Begin your tour in the historic town and Royal Burgh of Kirkwall, the capital and administrative centre of Orkney. It is a Viking town that was founded around 1035 by Earl Rognvald Brusason. The name Kirkwall comes from the Old Norse, 'Kirkjuvagar' meaning 'church-bay' and refers to a much older church than the present day Cathedral. The original town is one of the best preserved examples of an ancient Norse town. Kirkwall has a population of approx 7600 people and is the busy heart of Orkney with many things for visitors to see and do. Spend some time exploring the main streets and the variety of shops selling Orkney Crafts and local produce.
Just a short walk across the harbour takes you to Bridge Street, Albert Street and Victoria Street which are full of local independent shops. Browse jewellery and craft in Sheila Fleet and Ola Gorie, confectionery and food in Nimms and William Shearer, clothes in Christine Clarke and Judith Glue.
Continue down Albert Street and stop at the Orkney Museum on Broad Street. The Orkney Museum tells the story of Orkney, from the Stone Age, to the Picts and Vikings, right through to the present day. Originally a family house, the building is an A-listed building and is full of old photographs, artefacts and exhibitions to bring Orkney’s past and heritage to life.
Continue just across the road to the impressive St Magnus Cathedral. Known as the ‘Light in the North’, the Cathedral of St Magnus the Martyr is one of Orkney’s most impressive landmarks. Towering over the Kirkwall landscape, this striking red sandstone building was founded by Earl Rognvald Kolson and dedicated to his uncle, Earl Magnus Erlendson. Visitors can admire the splendid Norse architecture on guided tours of the upper areas of the cathedral including its tower which offers spectacular views, both within the cathedral and of the surrounding landscape.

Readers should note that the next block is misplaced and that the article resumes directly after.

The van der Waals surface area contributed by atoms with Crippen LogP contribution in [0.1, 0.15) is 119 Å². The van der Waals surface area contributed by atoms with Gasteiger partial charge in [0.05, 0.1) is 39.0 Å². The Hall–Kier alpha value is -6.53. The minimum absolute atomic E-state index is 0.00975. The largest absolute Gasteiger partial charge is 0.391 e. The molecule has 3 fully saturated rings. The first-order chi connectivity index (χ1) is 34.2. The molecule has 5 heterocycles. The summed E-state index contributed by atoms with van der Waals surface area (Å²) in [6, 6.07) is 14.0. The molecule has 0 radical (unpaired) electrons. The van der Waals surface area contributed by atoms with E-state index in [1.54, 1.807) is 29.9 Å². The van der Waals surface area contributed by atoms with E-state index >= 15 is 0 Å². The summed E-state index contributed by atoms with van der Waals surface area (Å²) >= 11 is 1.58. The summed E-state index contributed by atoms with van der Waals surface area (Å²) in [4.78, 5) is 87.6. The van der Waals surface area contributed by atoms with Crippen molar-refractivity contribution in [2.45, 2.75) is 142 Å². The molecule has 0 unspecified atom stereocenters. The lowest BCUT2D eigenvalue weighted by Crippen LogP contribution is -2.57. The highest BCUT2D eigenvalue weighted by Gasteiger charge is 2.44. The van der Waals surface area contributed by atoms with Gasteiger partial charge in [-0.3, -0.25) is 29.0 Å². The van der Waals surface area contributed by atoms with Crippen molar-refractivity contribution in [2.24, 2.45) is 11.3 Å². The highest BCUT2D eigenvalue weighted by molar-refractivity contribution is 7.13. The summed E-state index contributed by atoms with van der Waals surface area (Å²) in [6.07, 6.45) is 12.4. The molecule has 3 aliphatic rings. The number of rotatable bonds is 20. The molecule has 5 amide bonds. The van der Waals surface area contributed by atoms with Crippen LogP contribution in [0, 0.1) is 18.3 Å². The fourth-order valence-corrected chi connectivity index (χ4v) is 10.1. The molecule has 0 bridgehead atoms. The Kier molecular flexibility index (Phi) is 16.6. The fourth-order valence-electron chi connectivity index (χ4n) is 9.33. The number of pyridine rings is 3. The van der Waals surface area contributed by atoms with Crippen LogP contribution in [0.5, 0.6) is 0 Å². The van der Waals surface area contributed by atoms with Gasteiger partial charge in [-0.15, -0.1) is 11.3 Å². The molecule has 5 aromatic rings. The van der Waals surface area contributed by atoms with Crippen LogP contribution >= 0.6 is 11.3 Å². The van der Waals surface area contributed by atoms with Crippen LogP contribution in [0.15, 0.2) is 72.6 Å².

Stop for lunch at one of the various bistros and cafes in the centre of Kirkwall and sample some of the delicious local produce and fresh food that Orkney is famed for.
Begin your afternoon with a visit to the Bishop’s and Earl’s Palaces. These palaces near St Magnus Cathedral are regarded as two of the finest examples of architecture in Scotland and highlight Orkney’s strong Norse and ecclesiastical links.
Continue your tour with a visit to Highland Park Distillery, the most northerly in distillery in the UK. Founded in 1798, by David Robertson on what was once the site of the infamous smuggler Magnus Eunson's cottage, it was eventually purchased in 1895 by James Grant of Glenlivet fame and remains one of the few Scotch whisky distilleries to operate onsite floor maltings. Perched on a hillside near Kirkwall, visitors can take a guided tour of the premises which reveal the whisky production process in its entirety, from malting to distillation. The tour begins and ends at the Visitor Centre and its well-stocked shop. Here visitors can browse a superb selection of whiskies including the distillery’s highly regarded Highland Park 12 Year Old which appeals to a broad range of palettes.
Finish your day with a beautiful drive across to Deerness in the East Mainland, a stunning peninsula with a wide variety of natural delights. One of the area’s most spectacular attractions is the Gloup, a dramatic collapsed sea-cave separated from the sea by a land bridge about 80 yards wide. The cave is approximately 40 yards long and 80 feet deep. The Gloup is easily accessible from a nearby car park, where visitors will also find and interpretation centre and toilets. The area is unfenced and great care is required.
Finish your day with a stroll along Dingieshowe Beach or watch the spectacular sunset from the high cliffs of Mull Head Nature Reserve, where you can see guillemots, razorbills, fulmars and puffins.